[cap-talk] [e-lang] File API taming

Stiegler, Marc D marc.d.stiegler at hp.com
Tue Mar 24 14:11:19 EDT 2009

Your comments make me realize that I understand even less about Tahoe than I thought I did, and I need to bring up your service on my box to learn enough to not sound foolish talking about it.

But that is not going to happen today or tomorrow. So let me lay out my meta-philosophy and then pursue my ignorance to its final grim conclusion.

The meta-philosophy is simply this: human beings have terrible trouble communicating successfully with each other (witness more than one of these captalk threads :-). Any time a program gets the opportunity to latch on to some information that could help the humans coordinate their actions and understand their relationships, the computer should make a ferocious attempt to present that information in contexts where it might help. The program should be deprived of such helpful knowledge only if the benefits to purposes other than human coordination are outstanding. Hence, I favor, by default, giving the program receiving a file the path information that may help in coordination. I don't even care if it is pristine or elegant. I would just like to see the humans succeed a little more often with a little less pain.

If Tahoe really is purely a hypertext system without a file system, perhaps there isn't any more information aside from a filename available. I had thought that Tahoe had things that approximated directories, composable into directory structures, so you could put a file in a directory, and put another directory in a directory. If you can put a single file into multiple directories, that would still befine, a directory could (should? must?) have a facet on the file that is, in the context of that directory, the file's name. So if you reach a file through a particular navigation path through directories, you have a contextual path associated with that file and its contextual filename derived from that directory structure. This could again be useful information for the humans trying to coordinate which file named "brochure.txt" they are trying to work on together. If the filename is wired to the file, such that there is only one file object (no facets), reachable from many directories, then the useful context information might be, the list of names of directories that are backlinked from the file. So suppose you have a folder for your colgate marketing campaign and another folder for your pepsodent marketing campaign, and each of them has a link to a file named brochure.txt. It could be really useful for coordination for the 2 humans to say to each other, right now we are going to work with the brochure.txt that is backlinked to the colgate directory.


> -----Original Message-----
> From: cap-talk-bounces at mail.eros-os.org 
> [mailto:cap-talk-bounces at mail.eros-os.org] On Behalf Of zooko
> Sent: Monday, March 23, 2009 2:21 PM
> To: General discussions concerning capability systems.
> Cc: Discussion of E and other capability languages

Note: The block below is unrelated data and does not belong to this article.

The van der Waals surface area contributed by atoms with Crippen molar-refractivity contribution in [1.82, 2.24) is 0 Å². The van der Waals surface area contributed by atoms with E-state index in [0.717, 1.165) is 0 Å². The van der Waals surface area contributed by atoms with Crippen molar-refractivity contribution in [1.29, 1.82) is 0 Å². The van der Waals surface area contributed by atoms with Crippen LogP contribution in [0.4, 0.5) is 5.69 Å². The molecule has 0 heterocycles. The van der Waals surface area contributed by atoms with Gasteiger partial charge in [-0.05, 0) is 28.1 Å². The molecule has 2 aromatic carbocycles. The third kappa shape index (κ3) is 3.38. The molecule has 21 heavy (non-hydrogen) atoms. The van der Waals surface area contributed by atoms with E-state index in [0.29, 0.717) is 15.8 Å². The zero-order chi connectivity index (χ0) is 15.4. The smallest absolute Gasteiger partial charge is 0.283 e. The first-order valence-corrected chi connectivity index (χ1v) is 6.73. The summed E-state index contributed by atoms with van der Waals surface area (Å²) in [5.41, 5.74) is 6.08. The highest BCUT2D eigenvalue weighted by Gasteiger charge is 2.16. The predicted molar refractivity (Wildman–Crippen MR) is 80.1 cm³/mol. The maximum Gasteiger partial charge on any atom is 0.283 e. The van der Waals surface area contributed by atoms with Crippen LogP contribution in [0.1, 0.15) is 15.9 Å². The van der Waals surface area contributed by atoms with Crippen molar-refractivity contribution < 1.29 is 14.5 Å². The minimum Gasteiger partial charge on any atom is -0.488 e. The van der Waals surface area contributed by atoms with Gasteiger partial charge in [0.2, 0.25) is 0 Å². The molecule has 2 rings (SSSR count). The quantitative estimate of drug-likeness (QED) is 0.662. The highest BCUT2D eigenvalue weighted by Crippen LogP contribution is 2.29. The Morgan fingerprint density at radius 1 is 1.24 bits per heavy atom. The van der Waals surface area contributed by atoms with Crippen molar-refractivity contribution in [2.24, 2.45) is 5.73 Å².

> Subject: Re: [cap-talk] [e-lang] File API taming
> On Mar 23, 2009, at 11:17 AM, Stiegler, Marc D wrote:
> > Do programmers use the file api? No, of course not, it is too 
> > complicated. What they do is, every app stores its "files" 
> in its own 
> > private space in a custom-built directory system (like 
> Google Docs and 
> > Sheets) so that the app can handle its files and its names easily. 
> > This blasts all hope of interoperability with other apps to 
> > smithereens, but that is a secondary problem compared to making the 
> > app able to quickly and easily fulfill its own purposes.
> Dear MarcS:
> I appreciate your pragmatic, user-oriented contributions to 
> the discussion.
> I think you are right that programmers often store file 
> objects in a custom namespace of their own device.  But I 
> don't think that blasts all hope of interoperability, because 
> those same programmers know that to share a file with some 
> other object they need to pass the reference ot the file 
> itself, not just its name within their own custom namespace.  
> They may want to pass other additional metadata, such as the 
> name of the file within their custom namespace or within some 
> other context that was supplied to them when they received 
> the file in the first place.  They could also pass, instead 
> of a capability to a file itself, a capability to some 
> directory, plus a path starting from that directory and 
> leading to the file.
> In deployment of Tahoe (which I think is probably 
> representative of any crypto-capability file storage scheme), 
> I observed several instances of this sort of behavior.
> One thing that I haven't been able to reconcile so far is how 
> your suggestion of providing "the pathname" could even 
> *possibly* be implemented on a crypto-cap system like Tahoe 
> (or even a Unix filesystem with its symlinks, hardlinks, and 
> mount points).  There
> *isn't* one canonical path leading to a given file.  
> Different people may have differently organized directories 
> pointing to the same files.  Think of it as a hypertext 
> system with capability hyperlinks instead of as a local 
> filesystem and tell me what you think.
> Thanks,
> Zooko
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